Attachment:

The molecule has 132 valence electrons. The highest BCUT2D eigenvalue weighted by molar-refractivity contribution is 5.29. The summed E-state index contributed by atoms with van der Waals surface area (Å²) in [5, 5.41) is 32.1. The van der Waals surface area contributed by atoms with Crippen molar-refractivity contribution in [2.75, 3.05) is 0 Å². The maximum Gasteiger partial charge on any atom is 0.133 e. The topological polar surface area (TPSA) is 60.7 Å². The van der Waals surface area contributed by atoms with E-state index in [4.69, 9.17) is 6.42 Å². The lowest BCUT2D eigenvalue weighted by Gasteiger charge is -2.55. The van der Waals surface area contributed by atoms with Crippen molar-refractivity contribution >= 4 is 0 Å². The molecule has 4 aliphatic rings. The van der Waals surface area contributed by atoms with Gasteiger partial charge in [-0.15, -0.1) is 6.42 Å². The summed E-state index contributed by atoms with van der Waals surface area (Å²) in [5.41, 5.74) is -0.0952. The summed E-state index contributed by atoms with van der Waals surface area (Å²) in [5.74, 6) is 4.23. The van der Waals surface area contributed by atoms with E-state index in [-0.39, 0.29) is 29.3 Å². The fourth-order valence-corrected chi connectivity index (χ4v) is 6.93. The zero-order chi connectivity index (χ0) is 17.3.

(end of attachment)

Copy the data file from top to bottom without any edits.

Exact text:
The molecule has 132 valence electrons. The highest BCUT2D eigenvalue weighted by molar-refractivity contribution is 5.29. The summed E-state index contributed by atoms with van der Waals surface area (Å²) in [5, 5.41) is 32.1. The van der Waals surface area contributed by atoms with Crippen molar-refractivity contribution in [2.75, 3.05) is 0 Å². The maximum Gasteiger partial charge on any atom is 0.133 e. The topological polar surface area (TPSA) is 60.7 Å². The van der Waals surface area contributed by atoms with E-state index in [4.69, 9.17) is 6.42 Å². The lowest BCUT2D eigenvalue weighted by Gasteiger charge is -2.55. The van der Waals surface area contributed by atoms with Crippen molar-refractivity contribution >= 4 is 0 Å². The molecule has 4 aliphatic rings. The van der Waals surface area contributed by atoms with Gasteiger partial charge in [-0.15, -0.1) is 6.42 Å². The summed E-state index contributed by atoms with van der Waals surface area (Å²) in [5.41, 5.74) is -0.0952. The summed E-state index contributed by atoms with van der Waals surface area (Å²) in [5.74, 6) is 4.23. The van der Waals surface area contributed by atoms with E-state index in [-0.39, 0.29) is 29.3 Å². The fourth-order valence-corrected chi connectivity index (χ4v) is 6.93. The zero-order chi connectivity index (χ0) is 17.3.